WSDOT: Cracks Found On Viaduct, But Roadway Still Safe For Traffic
State highway engineers will shut down a stretch of the Alaskan Way viaduct later this month to take a closer look at cracks found on the roadway.
What workers found during a routine inspection of the viaduct on March 1 isn’t that unusual, says Tom Baker, an engineer with the Washington state Department of Transportation.
“We have seen cracks before, but we haven’t seen them at this location or in this number. So that’s why we want to take a closer look,” said Baker.
The cracks are in the pillars and girders that hold up the viaduct near Seneca Street. They’re small, and impossible to see from street level or while driving. Baker pulled out a piece of fishing line to demonstrate.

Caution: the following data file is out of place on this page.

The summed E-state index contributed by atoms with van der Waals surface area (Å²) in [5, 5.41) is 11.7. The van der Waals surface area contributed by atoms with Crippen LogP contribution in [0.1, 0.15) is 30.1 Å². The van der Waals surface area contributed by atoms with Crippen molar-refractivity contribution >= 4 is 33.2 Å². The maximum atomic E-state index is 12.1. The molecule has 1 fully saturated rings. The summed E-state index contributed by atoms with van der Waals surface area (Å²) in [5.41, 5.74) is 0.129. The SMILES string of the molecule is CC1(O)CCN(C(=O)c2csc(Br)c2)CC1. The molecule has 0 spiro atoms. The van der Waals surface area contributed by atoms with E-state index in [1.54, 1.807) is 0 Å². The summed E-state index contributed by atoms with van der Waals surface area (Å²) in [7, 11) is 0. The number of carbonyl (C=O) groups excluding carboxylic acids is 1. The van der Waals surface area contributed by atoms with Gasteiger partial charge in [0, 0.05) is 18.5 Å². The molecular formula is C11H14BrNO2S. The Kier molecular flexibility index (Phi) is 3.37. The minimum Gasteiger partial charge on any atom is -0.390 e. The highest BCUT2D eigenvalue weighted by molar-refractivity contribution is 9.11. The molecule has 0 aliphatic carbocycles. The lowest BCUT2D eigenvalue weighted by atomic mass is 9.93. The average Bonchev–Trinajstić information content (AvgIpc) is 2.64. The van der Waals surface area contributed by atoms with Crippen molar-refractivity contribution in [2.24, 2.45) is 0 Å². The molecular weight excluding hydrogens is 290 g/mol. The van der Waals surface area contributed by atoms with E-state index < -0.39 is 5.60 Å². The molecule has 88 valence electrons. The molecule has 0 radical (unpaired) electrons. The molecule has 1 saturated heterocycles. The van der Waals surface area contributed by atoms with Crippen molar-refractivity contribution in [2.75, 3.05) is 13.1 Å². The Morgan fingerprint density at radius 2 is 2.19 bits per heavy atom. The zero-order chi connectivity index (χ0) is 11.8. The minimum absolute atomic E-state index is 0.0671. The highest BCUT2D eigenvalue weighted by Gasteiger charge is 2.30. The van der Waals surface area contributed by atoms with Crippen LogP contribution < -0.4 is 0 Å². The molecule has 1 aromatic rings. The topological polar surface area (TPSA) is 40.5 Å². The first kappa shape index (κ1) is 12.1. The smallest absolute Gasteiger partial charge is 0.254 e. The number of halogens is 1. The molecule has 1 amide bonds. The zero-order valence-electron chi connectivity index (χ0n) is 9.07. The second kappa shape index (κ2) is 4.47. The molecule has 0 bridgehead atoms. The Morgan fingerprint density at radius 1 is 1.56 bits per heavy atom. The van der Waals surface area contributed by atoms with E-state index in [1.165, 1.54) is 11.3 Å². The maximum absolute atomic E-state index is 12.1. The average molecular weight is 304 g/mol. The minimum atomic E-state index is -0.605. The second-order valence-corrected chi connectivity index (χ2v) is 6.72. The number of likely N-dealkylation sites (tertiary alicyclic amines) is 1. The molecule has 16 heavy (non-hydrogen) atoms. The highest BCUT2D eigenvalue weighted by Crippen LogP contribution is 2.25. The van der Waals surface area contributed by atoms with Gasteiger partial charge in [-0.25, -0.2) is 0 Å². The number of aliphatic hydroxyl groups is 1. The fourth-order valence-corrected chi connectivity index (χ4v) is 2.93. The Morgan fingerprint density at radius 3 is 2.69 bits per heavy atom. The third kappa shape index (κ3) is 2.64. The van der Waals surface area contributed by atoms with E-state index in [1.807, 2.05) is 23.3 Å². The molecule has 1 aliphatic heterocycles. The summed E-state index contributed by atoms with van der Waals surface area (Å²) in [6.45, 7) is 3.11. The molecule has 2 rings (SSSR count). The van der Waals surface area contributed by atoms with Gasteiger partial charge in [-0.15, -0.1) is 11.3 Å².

“That’s the width of about the widest crack. You can imagine up on the viaduct, it’d be very tough to see,” he said.
The viaduct will be closed for the better part of the day on Saturday, March 22. The inspection will focus on the area around Seneca Street. WSDOT spokesman Travis Phelps says the work will begin with the ivy that grows up the side of the 60-year-old structure.
“We’re going to take that off. We’re going to look at how the crack is responding to heavier load, like a dump truck. We’re going to drive over there and see how the bridge reacts. And we’re going to put some instrumentation on the viaduct because we just want to know, ‘Hey, is this something to be concerned about or not?’” said Phelps.
One thing they know for sure: It’s not a result of the tunnel work. The tunneling machine, Bertha, is about a half-mile away from the trouble spot. The plan now is to fill the cracks with epoxy, which will cost a few thousand dollars. The bottom line, WSDOT says, is that the viaduct is safe for traffic.